Home Factors Impacting Memory 100 You’re visiting your elementary school for the first time since you graduated. You cannot remember the last name of your fourth-grade teacher. Your failure to remember is most likely the result of Encoding failure Storage failure Retrieval failure State-dependent memory

14 Factors Impacting Memory 200
Home Factors Impacting Memory 200 After finding her old combination lock, Janice can’t remember its combination because she keeps confusing it with the combination of her new lock. She is experiencing Proactive interference Retroactive interference Encoding failure Storage failure

15 Factors Impacting Memory 300
Home Walking through the halls of his high school 10 years after graduation, Tom experienced a flood of old memories. Tom’s experience showed the role of state-dependent memory Context effects Retroactive interference Echoic memory

16 Factors Impacting Memory 400
Home Factors Impacting Memory 400 Darren was asked to memorize a list of letters that included v, q, y, and j. He later recalled these letters as e, u, i, and k, suggesting that the original letters had been encoded Automatically Visually Semantically Acoustically

17 Factors Impacting Memory 500
Home Factors Impacting Memory 500 Handout #1

18 Problem Solving 100 Home Complete the following analogy: Rose is to flower as Concept is to prototype Prototype is to concept Concept is to hierarchy Hierarchy is to concept

19 Problem Solving 200 Home Vanessa is a very creative sculptress. We would expect that Vanessa also Has an exceptionally high intelligence test score Is quite introverted Has a venturesome personality and is intrinsically motivated Lacks expertise in most other skills

20 Problem Solving 300 Home Marilyn was asked to solve a series of five math problems. The first four problems could only be solved by a particular sequence of operations. The fifth problem could also be solved following this sequence; however, a much simpler solution was possible. Marilyn did not realize this simpler solution and solved the problem in the way she had solved the first four. Her problem solving strategy is hampered by Functional fixedness The overconfidence phenomenon Mental set Her lack of prototype for the solution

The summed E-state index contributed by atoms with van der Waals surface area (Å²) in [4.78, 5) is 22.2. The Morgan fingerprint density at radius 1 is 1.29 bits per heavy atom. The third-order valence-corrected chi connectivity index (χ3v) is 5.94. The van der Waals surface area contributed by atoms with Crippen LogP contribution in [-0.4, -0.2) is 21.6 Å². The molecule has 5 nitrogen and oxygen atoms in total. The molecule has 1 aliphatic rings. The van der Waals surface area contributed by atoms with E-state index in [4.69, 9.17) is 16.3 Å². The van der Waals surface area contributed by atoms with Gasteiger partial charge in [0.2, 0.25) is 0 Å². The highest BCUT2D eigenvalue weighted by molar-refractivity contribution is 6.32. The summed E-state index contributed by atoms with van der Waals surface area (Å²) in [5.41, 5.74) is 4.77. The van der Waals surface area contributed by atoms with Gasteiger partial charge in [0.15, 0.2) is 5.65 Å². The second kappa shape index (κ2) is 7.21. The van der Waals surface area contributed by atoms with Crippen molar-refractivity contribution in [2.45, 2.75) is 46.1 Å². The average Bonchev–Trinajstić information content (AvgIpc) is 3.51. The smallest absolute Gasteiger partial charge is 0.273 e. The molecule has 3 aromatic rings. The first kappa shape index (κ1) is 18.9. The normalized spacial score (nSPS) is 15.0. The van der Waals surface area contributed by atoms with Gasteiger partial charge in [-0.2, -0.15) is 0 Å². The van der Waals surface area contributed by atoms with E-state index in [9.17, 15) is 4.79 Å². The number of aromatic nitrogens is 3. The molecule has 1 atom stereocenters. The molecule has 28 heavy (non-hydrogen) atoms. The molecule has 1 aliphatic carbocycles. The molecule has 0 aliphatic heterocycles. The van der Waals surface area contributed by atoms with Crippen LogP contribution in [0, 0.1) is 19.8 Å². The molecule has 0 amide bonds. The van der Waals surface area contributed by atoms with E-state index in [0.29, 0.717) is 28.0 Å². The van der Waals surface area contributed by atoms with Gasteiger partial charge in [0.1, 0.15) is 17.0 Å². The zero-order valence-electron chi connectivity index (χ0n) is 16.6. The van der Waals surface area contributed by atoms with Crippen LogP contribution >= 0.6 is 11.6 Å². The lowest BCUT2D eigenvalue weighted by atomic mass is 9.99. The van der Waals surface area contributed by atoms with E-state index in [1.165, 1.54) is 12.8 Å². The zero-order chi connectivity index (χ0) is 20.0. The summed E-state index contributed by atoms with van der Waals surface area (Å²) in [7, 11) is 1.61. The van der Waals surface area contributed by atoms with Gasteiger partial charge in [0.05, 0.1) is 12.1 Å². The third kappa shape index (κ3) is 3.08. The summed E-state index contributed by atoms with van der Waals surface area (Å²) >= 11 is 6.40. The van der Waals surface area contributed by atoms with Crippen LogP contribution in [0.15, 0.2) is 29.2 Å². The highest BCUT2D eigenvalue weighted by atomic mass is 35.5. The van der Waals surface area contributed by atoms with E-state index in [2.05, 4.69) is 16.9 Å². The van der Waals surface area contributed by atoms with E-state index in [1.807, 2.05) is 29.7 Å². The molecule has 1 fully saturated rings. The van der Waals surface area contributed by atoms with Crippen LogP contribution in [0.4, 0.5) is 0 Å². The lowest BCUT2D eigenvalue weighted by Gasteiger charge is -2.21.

21 Problem Solving 400 Home During a televised political debate, the Republican and Democratic candidates each argued that the results of a recent public opinion poll supported their party’s platform regarding job creation. Because both candidates saw the information as supporting their belief, it is clear that both were victims of Functional fixedness Mental set Belief perseverance Confirmation bias

22 Problem Solving 500 Home Boris the chess master selects his next move by considering moves that would threaten his opponent’s queen. His opponent, a chess-playing computer, selects its next move by considering all possible moves. Boris is using a(n) _____ and the computer is using a(n) ______. algorithm; heuristic Prototype; mental set Mental set; prototype Heuristic; algorithm

23 Language 100 Syntax refers to Sounds in a word
Home Syntax refers to Sounds in a word Rules for grouping words into sentences Rules by which meaning is derived from sentences Overall rules for language

24 Language 200 Home The word “predates” contains ___ phonemes and ____ morphemes. 7; 3 3; 7 7; 2 3; 2

25 Language 300 Home The child who says “Milk gone” is engaging in _______. This type of utterance demonstrates that children are actively experimenting with the rules of _______. babbling, syntax Telegraphic speech, syntax Babbling; semantics Telegraphic speech; semantics